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the post as university president. Lightstone was a big believer in taking Brock from its perch on the Niagara Escarpment and into the community surrounding it. Two years later, the downtown presented itself as the ideal conduit for bringing Brock down the hill. The Canada Hair Cloth Co. was ceasing operations in its historic factory in the valley behind St. Paul Street. Another downtown building was about to need a new tenant, and Hale had a prospective candidate in the School of Fine and Performing Arts.


By this point, the City and Brock had already formalized a partnership to create a shared academic and cultural space that both the university and local arts groups could use. Those users were consulted throughout the entire planning process for the centre, providing great input on how to meet their collective needs as performers and give audiences their best.


The words spoken by Robert Cooper, artistic director of Chorus Niagara, at the 2010 demolition ceremony still ring true today, reflecting arts groups’ excitement for the new performance venue.


“Music, theatre, dance, cinema, the visual arts will now have a haven of excellence where they can merge, intersect, interact and create new worlds of creative discovery and diversity,” Cooper said. “I know I speak for all the arts


community when I say we’re thrilled at the prospect of what lies ahead. We’re excited by the potential for exploration and deeply appreciative to all levels of government for bringing us to this very magical moment.”


Everything seemed to be falling into place by 2008 for a project that would give students and residents their arts hub. Optimism about the future of St. Catharines’ flagging downtown was on the rise, which from Coun. Mark Elliott’s perspective, had hit its lowest point. Elliott ran a downtown business for more than 30 years and witnessed the steady decline of a core with great potential with equally great frustration. “It was almost intolerable,” he recalled about the downtown’s state.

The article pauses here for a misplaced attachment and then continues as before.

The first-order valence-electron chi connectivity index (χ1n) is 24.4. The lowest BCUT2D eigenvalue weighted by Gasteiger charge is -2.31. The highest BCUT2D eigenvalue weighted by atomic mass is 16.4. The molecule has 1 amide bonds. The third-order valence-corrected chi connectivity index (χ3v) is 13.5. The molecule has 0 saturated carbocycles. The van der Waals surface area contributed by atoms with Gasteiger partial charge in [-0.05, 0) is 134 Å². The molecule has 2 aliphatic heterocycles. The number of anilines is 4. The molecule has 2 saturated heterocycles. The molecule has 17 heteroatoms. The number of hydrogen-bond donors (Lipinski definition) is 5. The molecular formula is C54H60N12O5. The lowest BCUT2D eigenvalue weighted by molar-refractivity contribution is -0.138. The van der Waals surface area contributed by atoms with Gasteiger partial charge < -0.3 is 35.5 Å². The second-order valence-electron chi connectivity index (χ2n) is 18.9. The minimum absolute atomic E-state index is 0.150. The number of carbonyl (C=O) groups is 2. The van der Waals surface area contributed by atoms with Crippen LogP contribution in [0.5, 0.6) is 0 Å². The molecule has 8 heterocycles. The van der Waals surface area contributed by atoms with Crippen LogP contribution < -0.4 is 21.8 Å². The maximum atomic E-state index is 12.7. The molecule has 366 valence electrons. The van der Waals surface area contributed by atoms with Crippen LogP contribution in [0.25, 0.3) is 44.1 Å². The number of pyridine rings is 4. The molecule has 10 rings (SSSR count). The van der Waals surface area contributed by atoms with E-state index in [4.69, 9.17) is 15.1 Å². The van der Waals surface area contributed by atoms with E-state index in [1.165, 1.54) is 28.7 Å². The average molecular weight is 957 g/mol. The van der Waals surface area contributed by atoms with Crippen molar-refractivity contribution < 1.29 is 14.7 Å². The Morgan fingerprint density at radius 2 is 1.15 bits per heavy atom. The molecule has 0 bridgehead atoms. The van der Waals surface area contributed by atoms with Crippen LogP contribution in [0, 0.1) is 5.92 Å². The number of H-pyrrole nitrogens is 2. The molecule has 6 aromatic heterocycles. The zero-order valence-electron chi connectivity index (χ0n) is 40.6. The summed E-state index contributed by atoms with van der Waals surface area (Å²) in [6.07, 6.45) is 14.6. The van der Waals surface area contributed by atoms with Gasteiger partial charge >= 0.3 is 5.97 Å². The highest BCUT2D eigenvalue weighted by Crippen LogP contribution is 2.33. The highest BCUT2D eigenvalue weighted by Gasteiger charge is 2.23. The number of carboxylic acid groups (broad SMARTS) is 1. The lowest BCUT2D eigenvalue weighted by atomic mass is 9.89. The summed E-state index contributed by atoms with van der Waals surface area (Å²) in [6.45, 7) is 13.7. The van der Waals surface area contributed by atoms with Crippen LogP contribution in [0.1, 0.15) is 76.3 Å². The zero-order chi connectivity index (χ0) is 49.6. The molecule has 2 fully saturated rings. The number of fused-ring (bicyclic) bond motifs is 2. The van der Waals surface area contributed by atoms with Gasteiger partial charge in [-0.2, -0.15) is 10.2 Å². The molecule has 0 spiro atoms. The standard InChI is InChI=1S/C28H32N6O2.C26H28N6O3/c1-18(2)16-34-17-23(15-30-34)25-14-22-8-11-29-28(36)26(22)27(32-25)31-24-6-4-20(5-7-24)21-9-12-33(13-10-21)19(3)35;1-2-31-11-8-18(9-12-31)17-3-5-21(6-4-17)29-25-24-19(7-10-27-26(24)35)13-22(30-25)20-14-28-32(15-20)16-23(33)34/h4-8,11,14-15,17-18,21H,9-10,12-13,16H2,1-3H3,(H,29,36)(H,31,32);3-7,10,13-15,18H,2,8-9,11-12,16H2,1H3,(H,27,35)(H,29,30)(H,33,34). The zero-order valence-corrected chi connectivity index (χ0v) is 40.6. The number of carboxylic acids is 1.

When Elliott was elected to council in 2006, he was determined to change its fortunes. Nine years later, having sat as a councillor on virtually every committee involved in the arts centre project, he’s filled with equal parts hope for the future of the downtown and the reality that its revitalization is still a work in progress.


“From the merchant’s point of view, all the way through (the performing arts centre project) there was optimism starting to occur,” he says. “We took steps to build this opportunity but the reality is, revitalization doesn’t happen overnight. It happens down the road. There was a lot of pain to make a gain.”


Now St. Catharines and Niagara are about to realize those gains. In September, about 500 students started classes in the renovated Canada Hair Cloth building, now the Marilyn I. Walker School of Fine and Performing Arts, named after the late fibre artist Marilyn I. Walker, who sat on Hale’s advisory committee and pushed the project along with her $15 million gift. It’s a long way from the basement of the Schmon Tower, and has catapulted students and faculty to the prominence that Hale had promised them.


Just steps away from it, is the long- awaited FirstOntario Performing Arts Centre, a world-class building St. Catharines has been wanting and needing for more than 50 years. When the 95,000-square foot centre opens its doors officially this fall,it will not only meet the needs of local, national and international artists, but also carry on the high-calibre roster of performances for which Brock’s former Centre for the Arts was known.


Many of the Centre for the Arts staff saw were offered similar positions at the new municipally run centre, which boasts Partridge Hall for concerts, the Cairns Recital Hall, Robertson Theatre and a film theatre. Each hall and theatre was built in consultation with local performing arts organizations.


Walker School Director Derek Knight calls it “an exquisite space” that was designed by renowned firm Diamond


16 CENTRESTAGE


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